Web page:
Denver Mom Forced to Recover Stolen Car Amid Police Absence

A Denver mother was recently forced to take the law into her own hands when her red Mazda SUV was stolen on Monday, navigating the situation herself after police told her there was a lack of available officers for investigation. The mom was able to find and retrieve her car within 15 minutes, however the thief alluded her.

Holly Kaufman was able to use Mazda’s mobile app, equipped with a vehicle tracker and engine shutoff switch, to locate and disable her stolen vehicle. Despite warnings from the dispatcher about potential danger, Kaufman pursued her stolen car, fearing losing it or finding it violated as she had in previous experiences with vehicle theft.

“In the past, I’ve had a vehicle stolen and they rip out your whole car, tear everything up, try to live in it and put drugs in it,” Kaufman explained.

Kaufman stated that she could not sit back and wait given not only the difficulties she faces financially from car payments but the impact the theft could have on her 4-year-old son, who she uses the vehicle to transport frequently. “This not happening in my car,” Kaufman expressed when faced with the theft. Within 15 minutes of searching, she was able to locate her SUV still in relatively good condition in a nearby Safeway parking lot.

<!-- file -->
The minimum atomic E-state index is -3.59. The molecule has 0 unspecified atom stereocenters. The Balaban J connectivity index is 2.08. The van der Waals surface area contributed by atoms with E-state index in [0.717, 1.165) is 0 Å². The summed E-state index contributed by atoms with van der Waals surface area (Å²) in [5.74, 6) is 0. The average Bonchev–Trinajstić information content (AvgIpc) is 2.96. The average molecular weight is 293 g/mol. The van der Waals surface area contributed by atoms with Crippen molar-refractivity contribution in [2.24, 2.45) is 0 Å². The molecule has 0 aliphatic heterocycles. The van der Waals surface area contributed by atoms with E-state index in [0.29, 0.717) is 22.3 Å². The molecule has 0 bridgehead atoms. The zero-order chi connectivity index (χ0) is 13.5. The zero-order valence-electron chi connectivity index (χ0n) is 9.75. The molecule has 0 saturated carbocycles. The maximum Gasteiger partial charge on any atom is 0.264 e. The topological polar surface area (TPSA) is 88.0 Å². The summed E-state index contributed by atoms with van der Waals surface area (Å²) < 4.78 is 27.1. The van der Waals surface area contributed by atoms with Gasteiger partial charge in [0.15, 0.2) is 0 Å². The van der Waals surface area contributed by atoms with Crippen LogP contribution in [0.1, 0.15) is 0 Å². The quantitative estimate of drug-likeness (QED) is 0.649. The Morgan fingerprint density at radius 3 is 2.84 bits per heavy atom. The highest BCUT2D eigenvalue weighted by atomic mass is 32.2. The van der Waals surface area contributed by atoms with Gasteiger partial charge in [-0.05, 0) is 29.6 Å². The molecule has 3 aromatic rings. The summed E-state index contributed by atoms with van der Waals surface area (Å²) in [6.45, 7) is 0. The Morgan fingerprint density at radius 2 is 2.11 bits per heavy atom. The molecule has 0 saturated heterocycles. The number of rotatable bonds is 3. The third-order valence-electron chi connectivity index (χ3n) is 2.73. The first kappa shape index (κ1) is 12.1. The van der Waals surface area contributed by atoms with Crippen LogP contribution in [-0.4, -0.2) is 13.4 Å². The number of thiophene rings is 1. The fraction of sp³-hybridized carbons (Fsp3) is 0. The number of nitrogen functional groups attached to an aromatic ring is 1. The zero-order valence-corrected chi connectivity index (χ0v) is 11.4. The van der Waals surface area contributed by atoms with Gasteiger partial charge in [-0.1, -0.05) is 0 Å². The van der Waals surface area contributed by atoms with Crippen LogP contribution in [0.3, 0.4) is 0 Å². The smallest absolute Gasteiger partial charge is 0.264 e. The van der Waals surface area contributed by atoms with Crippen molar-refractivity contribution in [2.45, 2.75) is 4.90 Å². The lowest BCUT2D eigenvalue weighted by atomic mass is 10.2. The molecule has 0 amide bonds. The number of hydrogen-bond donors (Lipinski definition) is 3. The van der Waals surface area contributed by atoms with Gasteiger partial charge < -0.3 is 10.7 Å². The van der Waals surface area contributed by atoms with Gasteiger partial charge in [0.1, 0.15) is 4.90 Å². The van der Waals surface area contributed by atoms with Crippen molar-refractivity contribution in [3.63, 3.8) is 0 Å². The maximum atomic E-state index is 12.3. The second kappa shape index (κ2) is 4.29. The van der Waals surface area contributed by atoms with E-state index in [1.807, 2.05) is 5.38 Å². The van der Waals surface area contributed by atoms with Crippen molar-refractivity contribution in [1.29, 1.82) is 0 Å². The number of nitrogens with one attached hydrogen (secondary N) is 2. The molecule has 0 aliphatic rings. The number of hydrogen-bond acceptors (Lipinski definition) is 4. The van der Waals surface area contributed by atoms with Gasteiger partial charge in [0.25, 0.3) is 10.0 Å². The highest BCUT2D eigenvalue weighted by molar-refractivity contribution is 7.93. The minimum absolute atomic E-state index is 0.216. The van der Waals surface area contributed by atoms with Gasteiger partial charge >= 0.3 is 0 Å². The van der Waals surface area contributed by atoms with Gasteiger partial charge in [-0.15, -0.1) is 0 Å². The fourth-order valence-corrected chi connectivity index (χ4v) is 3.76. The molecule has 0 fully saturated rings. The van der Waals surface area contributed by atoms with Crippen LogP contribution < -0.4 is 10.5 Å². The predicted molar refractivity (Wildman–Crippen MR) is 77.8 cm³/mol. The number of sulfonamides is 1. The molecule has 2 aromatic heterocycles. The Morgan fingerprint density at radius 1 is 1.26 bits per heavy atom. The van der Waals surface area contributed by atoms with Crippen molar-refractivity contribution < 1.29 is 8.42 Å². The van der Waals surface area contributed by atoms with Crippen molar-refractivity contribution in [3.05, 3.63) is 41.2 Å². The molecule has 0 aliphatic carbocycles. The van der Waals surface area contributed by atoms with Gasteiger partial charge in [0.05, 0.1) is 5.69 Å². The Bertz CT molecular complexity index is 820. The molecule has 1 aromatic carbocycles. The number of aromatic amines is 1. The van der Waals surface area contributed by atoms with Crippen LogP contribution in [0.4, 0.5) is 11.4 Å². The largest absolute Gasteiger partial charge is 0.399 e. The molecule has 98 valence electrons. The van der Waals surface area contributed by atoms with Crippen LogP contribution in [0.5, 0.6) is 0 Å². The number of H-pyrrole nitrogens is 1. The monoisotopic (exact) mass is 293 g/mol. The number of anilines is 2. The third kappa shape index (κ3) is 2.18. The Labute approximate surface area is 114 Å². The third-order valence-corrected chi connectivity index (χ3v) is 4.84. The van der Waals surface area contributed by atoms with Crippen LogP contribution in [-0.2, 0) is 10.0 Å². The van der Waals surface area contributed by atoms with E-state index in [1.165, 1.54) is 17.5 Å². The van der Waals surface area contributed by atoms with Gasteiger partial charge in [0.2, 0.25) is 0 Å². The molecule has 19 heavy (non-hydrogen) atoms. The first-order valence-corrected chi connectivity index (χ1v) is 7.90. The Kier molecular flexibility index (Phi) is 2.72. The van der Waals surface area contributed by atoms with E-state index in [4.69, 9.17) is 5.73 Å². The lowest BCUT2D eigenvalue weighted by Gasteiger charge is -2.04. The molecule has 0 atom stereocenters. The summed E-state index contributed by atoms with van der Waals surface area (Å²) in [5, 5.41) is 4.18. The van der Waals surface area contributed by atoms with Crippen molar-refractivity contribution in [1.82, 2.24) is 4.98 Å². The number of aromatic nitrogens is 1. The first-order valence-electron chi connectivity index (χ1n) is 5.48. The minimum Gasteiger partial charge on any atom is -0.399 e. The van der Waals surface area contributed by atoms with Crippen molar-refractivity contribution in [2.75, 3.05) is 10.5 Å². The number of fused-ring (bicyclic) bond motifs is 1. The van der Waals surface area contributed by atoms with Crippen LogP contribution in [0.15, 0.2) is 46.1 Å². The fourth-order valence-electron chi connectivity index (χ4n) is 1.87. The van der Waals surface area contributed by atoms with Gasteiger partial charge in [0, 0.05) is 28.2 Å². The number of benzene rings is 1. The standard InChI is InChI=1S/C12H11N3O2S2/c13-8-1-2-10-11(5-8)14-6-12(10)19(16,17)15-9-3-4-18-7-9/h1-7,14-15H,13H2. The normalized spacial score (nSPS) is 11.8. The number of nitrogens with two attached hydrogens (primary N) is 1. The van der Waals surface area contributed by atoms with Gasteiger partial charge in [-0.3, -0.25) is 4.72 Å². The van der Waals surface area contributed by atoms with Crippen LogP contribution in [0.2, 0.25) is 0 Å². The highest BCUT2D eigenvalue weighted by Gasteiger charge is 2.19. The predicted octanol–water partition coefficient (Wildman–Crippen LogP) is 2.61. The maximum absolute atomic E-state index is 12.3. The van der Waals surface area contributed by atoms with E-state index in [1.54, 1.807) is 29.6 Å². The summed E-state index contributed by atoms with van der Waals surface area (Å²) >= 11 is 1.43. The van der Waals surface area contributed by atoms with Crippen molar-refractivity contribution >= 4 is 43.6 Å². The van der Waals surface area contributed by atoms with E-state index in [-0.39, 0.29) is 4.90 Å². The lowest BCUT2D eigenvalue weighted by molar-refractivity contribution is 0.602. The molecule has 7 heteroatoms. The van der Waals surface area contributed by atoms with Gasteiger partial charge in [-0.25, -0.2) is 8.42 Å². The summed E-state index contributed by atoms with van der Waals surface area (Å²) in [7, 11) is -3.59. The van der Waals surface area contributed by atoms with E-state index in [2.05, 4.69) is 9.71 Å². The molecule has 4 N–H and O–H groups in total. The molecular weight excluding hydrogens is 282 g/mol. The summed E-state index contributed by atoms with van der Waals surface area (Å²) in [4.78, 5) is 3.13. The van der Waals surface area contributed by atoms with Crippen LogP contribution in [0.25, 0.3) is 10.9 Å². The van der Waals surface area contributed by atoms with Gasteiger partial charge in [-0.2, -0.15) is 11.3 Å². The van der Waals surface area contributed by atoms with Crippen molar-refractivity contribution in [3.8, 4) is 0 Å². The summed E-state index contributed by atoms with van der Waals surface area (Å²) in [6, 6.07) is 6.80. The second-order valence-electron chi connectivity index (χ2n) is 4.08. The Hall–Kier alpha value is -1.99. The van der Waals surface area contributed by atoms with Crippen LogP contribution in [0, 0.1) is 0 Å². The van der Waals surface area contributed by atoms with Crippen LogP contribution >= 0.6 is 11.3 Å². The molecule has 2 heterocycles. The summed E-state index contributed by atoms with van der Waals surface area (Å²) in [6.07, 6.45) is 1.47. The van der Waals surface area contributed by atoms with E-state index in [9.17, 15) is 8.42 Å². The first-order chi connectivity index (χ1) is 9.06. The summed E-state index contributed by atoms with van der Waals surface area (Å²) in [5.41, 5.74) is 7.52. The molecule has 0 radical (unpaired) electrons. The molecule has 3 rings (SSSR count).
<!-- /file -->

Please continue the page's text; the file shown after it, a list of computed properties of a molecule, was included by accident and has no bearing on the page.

Kaufman discovered multiple recently left items inside her vehicle after finding it, including beer, a pipe, and Target receipts. “I just feel super violated, and at that point in time, there is nothing that was going to change my mind, I was getting my car, I knew they didn’t have time, so I just got it myself” Kaufman told reporters.

Denver Police Department cautioned against taking matters into one’s own hands due to the potential dangers involved with confronting thieves, advising citizens instead to register vehicles with enabled GPS trackers in the DenverTrack program for quicker recovery assistance.

“She is like, ‘Ma’am, you are going to put yourself in danger,'” Kaufman spoke Kaufman of her call with dispatchers. “She said they don’t have anyone on duty to help me right now, so I said, ‘OK, this is the address I’m going to be at, I’m going to be there in five minutes and you can either meet me or I’ll be getting my car.'”

Despite her success, Kaufman warned against others taking matters into their own hands when confronted with thefts like she was. “I’m not advising people to do what I did, but at some point, something needs to change,” Kaufman remarked.

The Denver Police Department cautioned against people dealing with thefts on their own due to the risks involved with pursuing vehicle thieves without help from authorities. They recommended instead that residents register their vehicles and utilize available apps like DenverTrack to provide police with GPS tracking assistance.